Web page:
The owners of the French brasseries of London town must have done a collective Gallic shrug as they stood amongst empty table after empty table when it came to 9.30pm last night.
This is because it appeared the majority of their usual ex-pat customers had descended on the Strand to catch willowy Ango-French starlet Charlotte Gainsbourg in concert judging by the swarthy looking men and exquisitely attired French ladies dotted about at surely one of the classiest gigs of 2012 so far.
The London-born temptress and daughter to iconic French maverick poet and performer Serge Gainsbourg and English singer Jane Birkin was raised in Paris and certainly carries herself with all the sophistication and quiet charm one would expect from an artist from the French capital.
Joined on stage by a clutch of versatile musicians also suitably decked out in ice white attire, they proved a tight and enlightening combo.
Charlotte's nervous start on the bass heavy 'Terrible Angels' and hesitant 'Greenwich Mean Time' was soon ushered away by the arrival of singer-songwriter Connan Mockasin to the fore.
The guitarist, who shared more than a passing resemblance to Keith Lemon of Celebrity Juice fame - a comparision I'm sure which would horrify him - seemed to reassure Charlotte with his presence and from then on in the show went from strength to strength.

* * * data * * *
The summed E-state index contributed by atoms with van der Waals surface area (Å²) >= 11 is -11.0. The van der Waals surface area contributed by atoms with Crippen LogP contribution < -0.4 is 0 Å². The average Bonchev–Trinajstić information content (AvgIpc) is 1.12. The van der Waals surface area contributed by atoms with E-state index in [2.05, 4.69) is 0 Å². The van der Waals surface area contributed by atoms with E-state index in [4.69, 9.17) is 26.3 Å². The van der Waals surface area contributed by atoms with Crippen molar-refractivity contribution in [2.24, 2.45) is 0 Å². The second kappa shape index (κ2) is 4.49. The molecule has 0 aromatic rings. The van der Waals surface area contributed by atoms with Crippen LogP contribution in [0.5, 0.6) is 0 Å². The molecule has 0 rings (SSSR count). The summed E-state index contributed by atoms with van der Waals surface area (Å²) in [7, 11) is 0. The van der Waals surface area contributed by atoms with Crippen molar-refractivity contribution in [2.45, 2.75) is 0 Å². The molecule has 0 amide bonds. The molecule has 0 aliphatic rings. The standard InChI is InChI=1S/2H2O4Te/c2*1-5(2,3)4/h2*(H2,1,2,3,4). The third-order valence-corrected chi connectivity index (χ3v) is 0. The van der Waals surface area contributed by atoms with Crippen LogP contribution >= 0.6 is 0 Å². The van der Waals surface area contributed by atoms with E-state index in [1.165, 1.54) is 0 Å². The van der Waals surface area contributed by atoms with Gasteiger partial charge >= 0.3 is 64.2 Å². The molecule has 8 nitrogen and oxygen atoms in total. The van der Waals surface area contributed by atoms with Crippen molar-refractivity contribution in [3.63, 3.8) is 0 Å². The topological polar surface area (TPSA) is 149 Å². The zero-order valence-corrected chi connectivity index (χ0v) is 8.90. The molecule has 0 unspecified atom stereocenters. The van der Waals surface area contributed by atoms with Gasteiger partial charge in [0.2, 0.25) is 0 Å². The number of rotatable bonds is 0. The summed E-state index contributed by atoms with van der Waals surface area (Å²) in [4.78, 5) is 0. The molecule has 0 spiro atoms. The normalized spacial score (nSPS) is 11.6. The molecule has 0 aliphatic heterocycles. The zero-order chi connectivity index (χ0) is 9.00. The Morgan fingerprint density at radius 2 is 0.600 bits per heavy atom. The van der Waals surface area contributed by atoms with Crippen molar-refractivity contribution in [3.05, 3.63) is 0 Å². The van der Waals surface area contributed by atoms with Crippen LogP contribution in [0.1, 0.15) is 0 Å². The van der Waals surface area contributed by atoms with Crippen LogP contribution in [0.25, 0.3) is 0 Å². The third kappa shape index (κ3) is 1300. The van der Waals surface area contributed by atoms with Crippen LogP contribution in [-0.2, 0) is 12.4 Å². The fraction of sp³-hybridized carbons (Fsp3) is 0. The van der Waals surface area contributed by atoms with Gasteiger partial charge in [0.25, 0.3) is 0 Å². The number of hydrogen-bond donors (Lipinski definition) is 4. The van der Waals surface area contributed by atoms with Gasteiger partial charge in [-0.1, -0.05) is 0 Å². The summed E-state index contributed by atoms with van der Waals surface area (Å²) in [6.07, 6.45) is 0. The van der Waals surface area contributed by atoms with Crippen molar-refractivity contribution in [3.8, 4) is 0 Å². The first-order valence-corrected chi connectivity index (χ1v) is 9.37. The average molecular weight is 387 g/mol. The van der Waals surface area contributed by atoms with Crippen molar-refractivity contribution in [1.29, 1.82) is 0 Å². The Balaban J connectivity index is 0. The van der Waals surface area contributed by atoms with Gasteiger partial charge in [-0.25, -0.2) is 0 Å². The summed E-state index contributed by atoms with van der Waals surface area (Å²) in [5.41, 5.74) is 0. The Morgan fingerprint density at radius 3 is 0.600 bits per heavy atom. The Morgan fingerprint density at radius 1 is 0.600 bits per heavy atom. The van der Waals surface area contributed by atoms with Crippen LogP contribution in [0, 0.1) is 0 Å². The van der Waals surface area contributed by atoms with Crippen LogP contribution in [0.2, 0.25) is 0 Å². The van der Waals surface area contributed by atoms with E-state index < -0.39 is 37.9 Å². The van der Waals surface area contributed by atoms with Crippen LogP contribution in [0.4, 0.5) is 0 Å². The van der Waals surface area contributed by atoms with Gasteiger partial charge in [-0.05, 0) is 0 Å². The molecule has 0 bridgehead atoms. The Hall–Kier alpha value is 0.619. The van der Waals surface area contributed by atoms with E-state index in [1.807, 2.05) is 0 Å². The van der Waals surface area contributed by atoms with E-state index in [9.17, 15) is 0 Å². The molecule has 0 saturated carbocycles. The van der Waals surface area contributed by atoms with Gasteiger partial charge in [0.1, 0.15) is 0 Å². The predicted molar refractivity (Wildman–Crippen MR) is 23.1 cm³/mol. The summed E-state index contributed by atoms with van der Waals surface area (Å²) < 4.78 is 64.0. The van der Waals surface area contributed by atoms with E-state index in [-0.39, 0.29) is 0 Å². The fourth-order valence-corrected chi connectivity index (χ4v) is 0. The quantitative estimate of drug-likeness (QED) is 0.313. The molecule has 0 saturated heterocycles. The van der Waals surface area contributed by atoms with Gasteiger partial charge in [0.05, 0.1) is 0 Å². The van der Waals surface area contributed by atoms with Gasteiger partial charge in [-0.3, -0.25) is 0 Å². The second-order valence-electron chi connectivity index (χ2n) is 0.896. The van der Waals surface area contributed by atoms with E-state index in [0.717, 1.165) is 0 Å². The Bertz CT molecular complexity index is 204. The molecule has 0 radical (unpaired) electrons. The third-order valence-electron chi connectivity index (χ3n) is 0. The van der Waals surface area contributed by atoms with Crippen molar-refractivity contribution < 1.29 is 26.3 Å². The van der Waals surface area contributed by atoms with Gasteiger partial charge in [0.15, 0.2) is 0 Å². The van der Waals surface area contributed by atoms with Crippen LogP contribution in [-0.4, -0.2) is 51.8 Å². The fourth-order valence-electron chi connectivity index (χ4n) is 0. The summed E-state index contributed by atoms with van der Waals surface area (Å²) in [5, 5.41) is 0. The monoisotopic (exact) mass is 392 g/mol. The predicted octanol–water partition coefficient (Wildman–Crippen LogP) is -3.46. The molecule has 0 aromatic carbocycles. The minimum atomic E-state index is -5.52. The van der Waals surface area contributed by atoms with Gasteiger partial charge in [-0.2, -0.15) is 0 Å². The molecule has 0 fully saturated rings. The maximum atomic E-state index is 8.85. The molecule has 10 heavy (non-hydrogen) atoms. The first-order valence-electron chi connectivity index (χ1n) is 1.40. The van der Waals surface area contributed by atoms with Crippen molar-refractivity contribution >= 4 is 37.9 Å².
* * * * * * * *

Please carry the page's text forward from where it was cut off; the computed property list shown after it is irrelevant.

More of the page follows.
'Ouvertures éclair' was a sinewy French pop treat, while the vibrant 'Go Let It Go' was a mid-set highlight.
It was the instantly familiar space-age keyboard intro to David Bowie's 'Ashes To Ashes' which proved an unexpected bonus though, as Charlotte and the gang did a sublime job of injecting a lazy, Gallic sophistication into the Thin White Duke's other-worldly classic.
Any fears the rest of the set might struggle to maintain the rush of hearing such a track in beautifully tranquil surroundings thankfully quickly evaporated with a heartfelt 'Don't Forget to Forget Me' and party-fuelled 'Paradisco' bringing things to a close.
The 40-year-old remains a beguiling and intriguing performer who makes up for vocal presence with effortless charm and grace - and just how French is that?